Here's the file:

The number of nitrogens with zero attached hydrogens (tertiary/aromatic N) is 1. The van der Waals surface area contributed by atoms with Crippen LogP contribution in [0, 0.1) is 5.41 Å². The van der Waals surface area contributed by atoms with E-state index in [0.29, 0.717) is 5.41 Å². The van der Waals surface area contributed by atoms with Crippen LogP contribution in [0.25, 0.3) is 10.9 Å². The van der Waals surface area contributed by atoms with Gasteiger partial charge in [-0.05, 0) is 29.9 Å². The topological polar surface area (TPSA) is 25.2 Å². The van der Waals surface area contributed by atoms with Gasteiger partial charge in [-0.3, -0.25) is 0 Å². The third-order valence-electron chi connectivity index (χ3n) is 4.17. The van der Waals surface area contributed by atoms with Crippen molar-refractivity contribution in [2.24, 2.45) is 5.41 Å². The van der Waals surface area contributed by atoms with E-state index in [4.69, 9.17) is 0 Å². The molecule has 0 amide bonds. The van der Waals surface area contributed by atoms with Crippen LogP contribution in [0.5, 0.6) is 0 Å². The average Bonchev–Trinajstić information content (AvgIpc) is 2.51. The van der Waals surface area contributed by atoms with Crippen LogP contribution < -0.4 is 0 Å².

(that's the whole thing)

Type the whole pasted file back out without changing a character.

The number of nitrogens with zero attached hydrogens (tertiary/aromatic N) is 1. The van der Waals surface area contributed by atoms with Crippen LogP contribution in [0, 0.1) is 5.41 Å². The van der Waals surface area contributed by atoms with E-state index in [0.29, 0.717) is 5.41 Å². The van der Waals surface area contributed by atoms with Crippen LogP contribution in [0.25, 0.3) is 10.9 Å². The van der Waals surface area contributed by atoms with Gasteiger partial charge in [-0.05, 0) is 29.9 Å². The topological polar surface area (TPSA) is 25.2 Å². The van der Waals surface area contributed by atoms with Gasteiger partial charge in [-0.3, -0.25) is 0 Å². The third-order valence-electron chi connectivity index (χ3n) is 4.17. The van der Waals surface area contributed by atoms with Crippen molar-refractivity contribution in [2.24, 2.45) is 5.41 Å². The van der Waals surface area contributed by atoms with E-state index in [4.69, 9.17) is 0 Å². The molecule has 0 amide bonds. The van der Waals surface area contributed by atoms with Crippen LogP contribution in [0.5, 0.6) is 0 Å². The average Bonchev–Trinajstić information content (AvgIpc) is 2.51. The van der Waals surface area contributed by atoms with Crippen LogP contribution < -0.4 is 0 Å².